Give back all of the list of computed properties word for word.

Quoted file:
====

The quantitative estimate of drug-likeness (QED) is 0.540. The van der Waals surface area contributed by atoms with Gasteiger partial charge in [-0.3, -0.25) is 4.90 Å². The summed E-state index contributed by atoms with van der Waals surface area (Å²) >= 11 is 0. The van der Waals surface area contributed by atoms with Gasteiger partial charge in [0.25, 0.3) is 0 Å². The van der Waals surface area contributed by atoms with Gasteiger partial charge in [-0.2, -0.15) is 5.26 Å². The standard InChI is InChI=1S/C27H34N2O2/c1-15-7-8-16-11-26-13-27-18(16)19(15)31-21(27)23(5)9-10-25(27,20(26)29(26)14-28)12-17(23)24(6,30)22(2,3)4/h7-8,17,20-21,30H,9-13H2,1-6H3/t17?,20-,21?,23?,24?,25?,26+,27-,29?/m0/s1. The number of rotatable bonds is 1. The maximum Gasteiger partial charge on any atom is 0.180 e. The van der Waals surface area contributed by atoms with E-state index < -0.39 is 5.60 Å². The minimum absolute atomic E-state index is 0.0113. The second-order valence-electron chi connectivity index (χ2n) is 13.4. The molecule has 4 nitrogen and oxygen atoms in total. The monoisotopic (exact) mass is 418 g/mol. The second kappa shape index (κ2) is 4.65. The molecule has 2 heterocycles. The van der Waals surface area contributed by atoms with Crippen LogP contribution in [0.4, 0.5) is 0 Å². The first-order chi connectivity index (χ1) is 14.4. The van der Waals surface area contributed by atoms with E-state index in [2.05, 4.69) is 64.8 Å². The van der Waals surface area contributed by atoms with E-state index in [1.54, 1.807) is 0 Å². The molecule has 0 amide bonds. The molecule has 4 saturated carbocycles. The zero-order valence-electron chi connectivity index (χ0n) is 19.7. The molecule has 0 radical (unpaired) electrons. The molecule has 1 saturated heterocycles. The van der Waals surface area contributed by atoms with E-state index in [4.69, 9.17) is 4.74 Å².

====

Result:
The quantitative estimate of drug-likeness (QED) is 0.540. The van der Waals surface area contributed by atoms with Gasteiger partial charge in [-0.3, -0.25) is 4.90 Å². The summed E-state index contributed by atoms with van der Waals surface area (Å²) >= 11 is 0. The van der Waals surface area contributed by atoms with Gasteiger partial charge in [0.25, 0.3) is 0 Å². The van der Waals surface area contributed by atoms with Gasteiger partial charge in [-0.2, -0.15) is 5.26 Å². The standard InChI is InChI=1S/C27H34N2O2/c1-15-7-8-16-11-26-13-27-18(16)19(15)31-21(27)23(5)9-10-25(27,20(26)29(26)14-28)12-17(23)24(6,30)22(2,3)4/h7-8,17,20-21,30H,9-13H2,1-6H3/t17?,20-,21?,23?,24?,25?,26+,27-,29?/m0/s1. The number of rotatable bonds is 1. The maximum Gasteiger partial charge on any atom is 0.180 e. The van der Waals surface area contributed by atoms with E-state index < -0.39 is 5.60 Å². The minimum absolute atomic E-state index is 0.0113. The second-order valence-electron chi connectivity index (χ2n) is 13.4. The molecule has 4 nitrogen and oxygen atoms in total. The monoisotopic (exact) mass is 418 g/mol. The second kappa shape index (κ2) is 4.65. The molecule has 2 heterocycles. The van der Waals surface area contributed by atoms with Crippen LogP contribution in [0.4, 0.5) is 0 Å². The first-order chi connectivity index (χ1) is 14.4. The van der Waals surface area contributed by atoms with E-state index in [2.05, 4.69) is 64.8 Å². The van der Waals surface area contributed by atoms with E-state index in [1.54, 1.807) is 0 Å². The molecule has 0 amide bonds. The molecule has 4 saturated carbocycles. The zero-order valence-electron chi connectivity index (χ0n) is 19.7. The molecule has 0 radical (unpaired) electrons. The molecule has 1 saturated heterocycles. The van der Waals surface area contributed by atoms with E-state index in [4.69, 9.17) is 4.74 Å².